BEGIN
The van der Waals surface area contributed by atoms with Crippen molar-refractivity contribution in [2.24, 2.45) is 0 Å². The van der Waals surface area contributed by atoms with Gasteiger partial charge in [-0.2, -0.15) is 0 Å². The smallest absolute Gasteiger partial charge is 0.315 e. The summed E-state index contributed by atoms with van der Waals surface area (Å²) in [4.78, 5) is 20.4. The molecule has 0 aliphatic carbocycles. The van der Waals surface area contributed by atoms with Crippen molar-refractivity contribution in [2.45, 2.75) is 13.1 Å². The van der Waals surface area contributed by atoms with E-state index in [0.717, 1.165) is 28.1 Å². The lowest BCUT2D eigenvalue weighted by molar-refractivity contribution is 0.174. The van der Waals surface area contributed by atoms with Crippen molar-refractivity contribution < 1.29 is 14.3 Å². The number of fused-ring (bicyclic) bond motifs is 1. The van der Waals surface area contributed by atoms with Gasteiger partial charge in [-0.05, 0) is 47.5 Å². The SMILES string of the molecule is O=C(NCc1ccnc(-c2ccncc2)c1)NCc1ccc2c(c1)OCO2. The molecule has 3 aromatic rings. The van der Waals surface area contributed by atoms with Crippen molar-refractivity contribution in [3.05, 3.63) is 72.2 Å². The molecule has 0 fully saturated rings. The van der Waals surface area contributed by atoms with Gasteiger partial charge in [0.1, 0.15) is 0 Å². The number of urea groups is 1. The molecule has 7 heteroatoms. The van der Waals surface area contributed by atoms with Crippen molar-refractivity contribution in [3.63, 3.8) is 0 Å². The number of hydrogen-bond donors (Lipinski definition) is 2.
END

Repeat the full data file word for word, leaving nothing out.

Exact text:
The van der Waals surface area contributed by atoms with Crippen molar-refractivity contribution in [2.24, 2.45) is 0 Å². The van der Waals surface area contributed by atoms with Gasteiger partial charge in [-0.2, -0.15) is 0 Å². The smallest absolute Gasteiger partial charge is 0.315 e. The summed E-state index contributed by atoms with van der Waals surface area (Å²) in [4.78, 5) is 20.4. The molecule has 0 aliphatic carbocycles. The van der Waals surface area contributed by atoms with Crippen molar-refractivity contribution in [2.45, 2.75) is 13.1 Å². The van der Waals surface area contributed by atoms with E-state index in [0.717, 1.165) is 28.1 Å². The lowest BCUT2D eigenvalue weighted by molar-refractivity contribution is 0.174. The van der Waals surface area contributed by atoms with Crippen molar-refractivity contribution < 1.29 is 14.3 Å². The number of fused-ring (bicyclic) bond motifs is 1. The van der Waals surface area contributed by atoms with Gasteiger partial charge in [-0.05, 0) is 47.5 Å². The SMILES string of the molecule is O=C(NCc1ccnc(-c2ccncc2)c1)NCc1ccc2c(c1)OCO2. The molecule has 3 aromatic rings. The van der Waals surface area contributed by atoms with Crippen molar-refractivity contribution in [3.05, 3.63) is 72.2 Å². The molecule has 0 fully saturated rings. The van der Waals surface area contributed by atoms with Gasteiger partial charge in [0.1, 0.15) is 0 Å². The number of urea groups is 1. The molecule has 7 heteroatoms. The van der Waals surface area contributed by atoms with Crippen molar-refractivity contribution in [3.63, 3.8) is 0 Å². The number of hydrogen-bond donors (Lipinski definition) is 2.